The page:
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Brexit: A year on, where are we?

30 June 2017 Author: Janice Morphet

As the UK marks the first anniversary of the referendum on the UK’s continued membership of the EU, where are we now? While the focus remains on three fundamental issues – the UK’s bill for existing commitments on leaving the EU, citizenship for EU citizens including those from the UK, and thirdly the Good Friday Agreement for Northern Ireland – when will there be any discussions on issues that affect planning?

In the period since last June, the EU has been making its preparations. It has appointed its team and set out its approach to dealing with negotiation. What do we know of the UK’s position? The Prime Minister set out her objectives in a speech at Lancaster House and subsequently published a Great Repeal Bill White Paper which says much the same. Following the General Election, where the Prime Minister sought but did not receive a greater mandate for negotiation, the Queen’s Speech has identified a range of Brexit bills and a cancellation of the Queen’s Speech for 2018. If this is a bit opaque, there is a helpful accompanying explanatory document prepared for the press which indicates what it all means.

So in practical terms, where are we?

1. When will the UK leave the EU?

As things stand, this is Friday 29th March 2019.  However, this date can be extended by agreement of both sides. Also, the UK can withdraw Article 50 at any time until that date and the situation reverts to the legal status quo although the relationships may subsequently differ in practical terms.

2. When will we know what the leaving deal will be?

This will be six months before on Monday 29th October 2018. This date has been set to allow all member states including regional Parliaments, where these have a role, together with the European institutions to consider and approve the proposed deal.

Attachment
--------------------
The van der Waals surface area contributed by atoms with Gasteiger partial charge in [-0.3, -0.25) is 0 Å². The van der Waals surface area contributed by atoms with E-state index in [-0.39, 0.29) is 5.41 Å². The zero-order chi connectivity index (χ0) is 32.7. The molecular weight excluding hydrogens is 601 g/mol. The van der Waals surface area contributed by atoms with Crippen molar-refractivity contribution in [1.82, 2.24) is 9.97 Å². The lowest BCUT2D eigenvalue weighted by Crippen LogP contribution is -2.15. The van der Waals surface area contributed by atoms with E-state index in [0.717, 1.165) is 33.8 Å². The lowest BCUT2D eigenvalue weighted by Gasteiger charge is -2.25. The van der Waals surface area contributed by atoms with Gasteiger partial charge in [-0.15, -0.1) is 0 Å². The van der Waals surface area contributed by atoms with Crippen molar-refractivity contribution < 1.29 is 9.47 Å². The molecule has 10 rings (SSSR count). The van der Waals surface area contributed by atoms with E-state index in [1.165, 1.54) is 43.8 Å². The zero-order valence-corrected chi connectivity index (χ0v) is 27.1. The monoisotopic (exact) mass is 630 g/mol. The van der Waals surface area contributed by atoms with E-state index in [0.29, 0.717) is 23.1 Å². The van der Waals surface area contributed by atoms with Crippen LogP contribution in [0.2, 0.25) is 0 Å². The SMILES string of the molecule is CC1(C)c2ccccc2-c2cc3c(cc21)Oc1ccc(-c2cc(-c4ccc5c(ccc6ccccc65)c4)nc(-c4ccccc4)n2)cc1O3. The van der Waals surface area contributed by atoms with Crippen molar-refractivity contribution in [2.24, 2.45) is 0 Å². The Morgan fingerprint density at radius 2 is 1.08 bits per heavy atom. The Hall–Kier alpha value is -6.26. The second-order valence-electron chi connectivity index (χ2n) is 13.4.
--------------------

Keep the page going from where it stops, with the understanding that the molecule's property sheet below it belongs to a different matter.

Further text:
3. Will the UK Parliament get a say on the final deal?

Yes, but the scale of their role will depend on how the government puts the motion and any agreements achieved through the hung Parliament. It also appears likely that the Scottish Parliament will also be able to vote on the proposed deal and some have suggested that this might give the Scottish Parliament a potential veto on the proposed arrangements. This seems unclear, although the position of the thirteen Conservative MPs elected in Scotland could be more influential in a hung Parliament.

4. How will the negotiations be conducted?

The UK has accepted the EU's approach - that is that each round of discussion will be run on a four-week cycle. This allows for preliminary consideration of the issues and identification of areas of agreement or disagreement, a week to take back issues for discussion, a third week of negotiation and then a fourth for interim sign off. However, nothing is finally agreed until everything is agreed. 

5. Which issues will be dealt with first?

While the UK has always wanted post-Brexit trade discussions to run in parallel with the divorce settlement, the EU has refused this from the outset as conducting such parallel discussions is outside binding World Trade Organization rules. So in these first rounds will be the agreement of the UK’s outstanding net debt to the EU, citizenship rights of all EU citizens including those in the UK, and lastly issues related to Northern Ireland. The latter are more important than most people in Whitehall and Westminster understand. The EU is one of the four signatories of the Good Friday Agreement alongside the UK, the Irish and US governments. Secondly, the border on the island of Ireland will be the only land border between the EU and the UK. Thirdly, the Common Travel Area for the island of Ireland also needs to be maintained creating a border conundrum.

6. When will the environmental issues appear in the negotiations?

Some environment issues will not enter the discussions at all as they are agreed by the UK and the member states with the United Nations and then the EU ensure that they are delivered using legislation. Some environmental issues in relation to trade and competition rules for tendering will remain the same as they are agreed by the UK and all other member states through treaties with the World Trade Organisation. Again, the EU provides the local mechanism for ensuring compliance. The UK will still have to adhere to these commitments whether in or out of the EU.